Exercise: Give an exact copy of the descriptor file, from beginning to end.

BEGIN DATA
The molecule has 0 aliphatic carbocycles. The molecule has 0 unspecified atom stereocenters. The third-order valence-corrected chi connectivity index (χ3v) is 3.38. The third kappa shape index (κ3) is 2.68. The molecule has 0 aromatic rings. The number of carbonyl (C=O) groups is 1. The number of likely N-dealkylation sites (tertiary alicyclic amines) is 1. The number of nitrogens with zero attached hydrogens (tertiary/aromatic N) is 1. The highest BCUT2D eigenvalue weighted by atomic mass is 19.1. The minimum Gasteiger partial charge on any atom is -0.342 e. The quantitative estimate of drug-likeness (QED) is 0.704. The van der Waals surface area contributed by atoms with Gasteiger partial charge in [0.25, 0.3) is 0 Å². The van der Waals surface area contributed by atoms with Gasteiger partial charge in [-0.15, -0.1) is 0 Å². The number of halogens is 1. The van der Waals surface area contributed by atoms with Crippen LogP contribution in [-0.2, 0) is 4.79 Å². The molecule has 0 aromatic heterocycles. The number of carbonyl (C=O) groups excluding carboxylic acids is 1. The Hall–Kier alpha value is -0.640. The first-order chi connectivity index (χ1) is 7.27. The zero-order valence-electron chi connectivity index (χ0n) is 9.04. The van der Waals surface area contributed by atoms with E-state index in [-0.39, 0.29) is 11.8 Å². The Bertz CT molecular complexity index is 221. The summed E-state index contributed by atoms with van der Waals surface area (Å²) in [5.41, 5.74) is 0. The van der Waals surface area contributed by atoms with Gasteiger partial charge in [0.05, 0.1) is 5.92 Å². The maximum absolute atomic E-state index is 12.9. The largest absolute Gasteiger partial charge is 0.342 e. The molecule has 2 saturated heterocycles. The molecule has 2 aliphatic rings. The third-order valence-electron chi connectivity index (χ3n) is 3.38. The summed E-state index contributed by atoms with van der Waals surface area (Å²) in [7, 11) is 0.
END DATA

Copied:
The molecule has 0 aliphatic carbocycles. The molecule has 0 unspecified atom stereocenters. The third-order valence-corrected chi connectivity index (χ3v) is 3.38. The third kappa shape index (κ3) is 2.68. The molecule has 0 aromatic rings. The number of carbonyl (C=O) groups is 1. The number of likely N-dealkylation sites (tertiary alicyclic amines) is 1. The number of nitrogens with zero attached hydrogens (tertiary/aromatic N) is 1. The highest BCUT2D eigenvalue weighted by atomic mass is 19.1. The minimum Gasteiger partial charge on any atom is -0.342 e. The quantitative estimate of drug-likeness (QED) is 0.704. The van der Waals surface area contributed by atoms with Gasteiger partial charge in [0.25, 0.3) is 0 Å². The van der Waals surface area contributed by atoms with Gasteiger partial charge in [-0.15, -0.1) is 0 Å². The number of halogens is 1. The van der Waals surface area contributed by atoms with Crippen LogP contribution in [-0.2, 0) is 4.79 Å². The molecule has 0 aromatic heterocycles. The number of carbonyl (C=O) groups excluding carboxylic acids is 1. The Hall–Kier alpha value is -0.640. The first-order chi connectivity index (χ1) is 7.27. The zero-order valence-electron chi connectivity index (χ0n) is 9.04. The van der Waals surface area contributed by atoms with E-state index in [-0.39, 0.29) is 11.8 Å². The Bertz CT molecular complexity index is 221. The summed E-state index contributed by atoms with van der Waals surface area (Å²) in [5.41, 5.74) is 0. The van der Waals surface area contributed by atoms with Gasteiger partial charge in [0.05, 0.1) is 5.92 Å². The maximum absolute atomic E-state index is 12.9. The largest absolute Gasteiger partial charge is 0.342 e. The molecule has 2 saturated heterocycles. The molecule has 2 aliphatic rings. The third-order valence-electron chi connectivity index (χ3n) is 3.38. The summed E-state index contributed by atoms with van der Waals surface area (Å²) in [7, 11) is 0.